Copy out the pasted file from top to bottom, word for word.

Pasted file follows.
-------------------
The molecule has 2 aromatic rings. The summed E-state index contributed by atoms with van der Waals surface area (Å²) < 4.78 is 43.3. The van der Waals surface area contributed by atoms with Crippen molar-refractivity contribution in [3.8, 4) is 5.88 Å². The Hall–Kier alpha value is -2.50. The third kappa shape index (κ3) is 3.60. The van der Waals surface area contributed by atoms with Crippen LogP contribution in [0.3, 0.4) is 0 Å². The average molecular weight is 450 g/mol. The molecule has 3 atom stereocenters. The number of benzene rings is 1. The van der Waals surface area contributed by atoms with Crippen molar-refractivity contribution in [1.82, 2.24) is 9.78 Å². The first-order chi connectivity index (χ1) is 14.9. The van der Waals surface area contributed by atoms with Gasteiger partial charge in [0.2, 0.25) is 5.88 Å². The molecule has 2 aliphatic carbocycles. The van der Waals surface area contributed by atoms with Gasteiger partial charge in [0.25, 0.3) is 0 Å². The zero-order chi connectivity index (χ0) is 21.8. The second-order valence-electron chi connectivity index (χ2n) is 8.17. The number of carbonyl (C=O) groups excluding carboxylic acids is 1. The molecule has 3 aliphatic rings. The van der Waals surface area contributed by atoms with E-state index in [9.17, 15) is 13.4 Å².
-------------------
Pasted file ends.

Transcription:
The molecule has 2 aromatic rings. The summed E-state index contributed by atoms with van der Waals surface area (Å²) < 4.78 is 43.3. The van der Waals surface area contributed by atoms with Crippen molar-refractivity contribution in [3.8, 4) is 5.88 Å². The Hall–Kier alpha value is -2.50. The third kappa shape index (κ3) is 3.60. The van der Waals surface area contributed by atoms with Crippen LogP contribution in [0.3, 0.4) is 0 Å². The average molecular weight is 450 g/mol. The molecule has 3 atom stereocenters. The number of benzene rings is 1. The van der Waals surface area contributed by atoms with Crippen molar-refractivity contribution in [1.82, 2.24) is 9.78 Å². The first-order chi connectivity index (χ1) is 14.9. The van der Waals surface area contributed by atoms with Gasteiger partial charge in [0.2, 0.25) is 5.88 Å². The molecule has 2 aliphatic carbocycles. The van der Waals surface area contributed by atoms with Gasteiger partial charge in [0.25, 0.3) is 0 Å². The zero-order chi connectivity index (χ0) is 21.8. The second-order valence-electron chi connectivity index (χ2n) is 8.17. The number of carbonyl (C=O) groups excluding carboxylic acids is 1. The molecule has 3 aliphatic rings. The van der Waals surface area contributed by atoms with E-state index in [9.17, 15) is 13.4 Å².